August 17, 2009

Mt. Pleasant girl is Miss America's Outstanding Teen

And the winner is ...Jeanette Morelan!

The Mount Pleasant 14-year-old was selected Miss America's Outstanding Teen in Orlando on Saturday, beating 51 competitors. She and her mother, Helen, will return from Florida Tuesday night, holding a press conference in the Milwaukee airport.

She won a $30,000 college scholarship and other prizes. For the talent portion of the competition she sang, "Think of Me," from The Phantom of the Opera.

More information and photos are on the pageant website.

Original story, July 3, 2009:

New Miss Wisconsin Teen will be in parade

Appearing near the beginning of Racine's July 4th parade is the city's newest "royalty," Racine native Jeanette Morelan, who won the title of Miss Wisconsin Outstanding Teen in Oshkosh just two weeks ago, on June 17.

Jeanette, a student at the Prairie School, is the daughter of Dr. Robert and Helen Morelan. She and other contestants competed in scholastic achievement, talent, interview, fitness, onstage question and formal wear. A vocalist, Jeanette performed “Defying Gravity” from the musical Wicked for her talent.

The Miss America’s Outstanding Teen program promotes scholastic achievement, creative accomplishment, healthy living and community involvement for America’s teens. Through her platform “The Power of One,” Jeanette hopes to inspire and encourage every person to realize their power: the power to dream, the power to believe in that dream and ultimately the power to act on that dream.”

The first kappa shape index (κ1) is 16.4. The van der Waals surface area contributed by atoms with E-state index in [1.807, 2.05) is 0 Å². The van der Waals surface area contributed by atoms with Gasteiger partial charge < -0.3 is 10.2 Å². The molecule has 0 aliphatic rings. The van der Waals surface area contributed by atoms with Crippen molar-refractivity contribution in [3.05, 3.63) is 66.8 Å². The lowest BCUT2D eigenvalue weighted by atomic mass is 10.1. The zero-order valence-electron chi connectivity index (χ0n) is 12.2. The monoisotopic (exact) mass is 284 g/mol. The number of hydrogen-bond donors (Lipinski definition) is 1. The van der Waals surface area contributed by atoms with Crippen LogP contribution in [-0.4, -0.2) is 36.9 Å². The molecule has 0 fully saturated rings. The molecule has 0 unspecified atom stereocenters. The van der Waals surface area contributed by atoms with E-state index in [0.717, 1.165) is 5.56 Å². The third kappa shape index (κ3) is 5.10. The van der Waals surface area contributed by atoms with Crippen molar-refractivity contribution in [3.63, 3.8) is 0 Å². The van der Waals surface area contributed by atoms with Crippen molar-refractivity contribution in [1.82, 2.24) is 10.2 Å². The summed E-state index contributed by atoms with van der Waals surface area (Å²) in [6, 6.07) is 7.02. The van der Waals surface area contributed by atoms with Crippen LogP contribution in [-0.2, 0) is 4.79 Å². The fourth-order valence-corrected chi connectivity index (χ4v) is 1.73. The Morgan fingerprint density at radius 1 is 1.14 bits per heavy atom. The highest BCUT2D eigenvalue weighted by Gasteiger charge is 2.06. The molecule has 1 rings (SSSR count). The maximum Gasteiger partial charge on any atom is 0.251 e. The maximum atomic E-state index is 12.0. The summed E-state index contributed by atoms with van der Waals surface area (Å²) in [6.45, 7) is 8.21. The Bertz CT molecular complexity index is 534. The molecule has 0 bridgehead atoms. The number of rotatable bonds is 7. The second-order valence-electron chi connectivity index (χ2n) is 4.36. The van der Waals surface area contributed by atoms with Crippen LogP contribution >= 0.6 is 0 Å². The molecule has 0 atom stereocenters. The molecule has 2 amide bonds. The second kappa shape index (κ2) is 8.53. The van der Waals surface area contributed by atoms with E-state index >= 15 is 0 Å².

In addition to winning a $1,000 scholarship, she also received a $200 savings bond for optional categories of Most Photogenic and Best Smile. She will represent Wisconsin at the National Outstanding Teen program in Orlando, FL, in August.

Her ambition is to graduate from Harvard with a degree in political science and government as well as a degree in law. Setting her sights high, she plans to become President of the United States in 2040.


  1. You go girl!

  2. Actually, scholastic achievement is worth only 5% in this competition -- the lowest of all the areas to be judged.

  3. And it was apparently only recently comply with the national regulations.

  4. But, along with interview, which is 35%, and onstage question, which is 5%, 45% of their score is based on what kind of person they for talent, it is an opportunity for the contestants to show their dedication to something that is important to them. At the national pageant, over 165,000 are given out in scholarships, including full rides to is a much better outlet for young women to get involved in their community and invest in their life, rather than drugs and violene. Also, the winner is a straight A student, along with about 95% of the girls. This is not just a beauty pageant.

  5. It's not JUST a beauty pageant, but it IS a beauty pageant, right? I mean, based on the percentages, the probability of someone who is not considered "beautiful" winning is pretty minimal. So, this is NOT an academic program == it is a beauty program. Lets just be real here.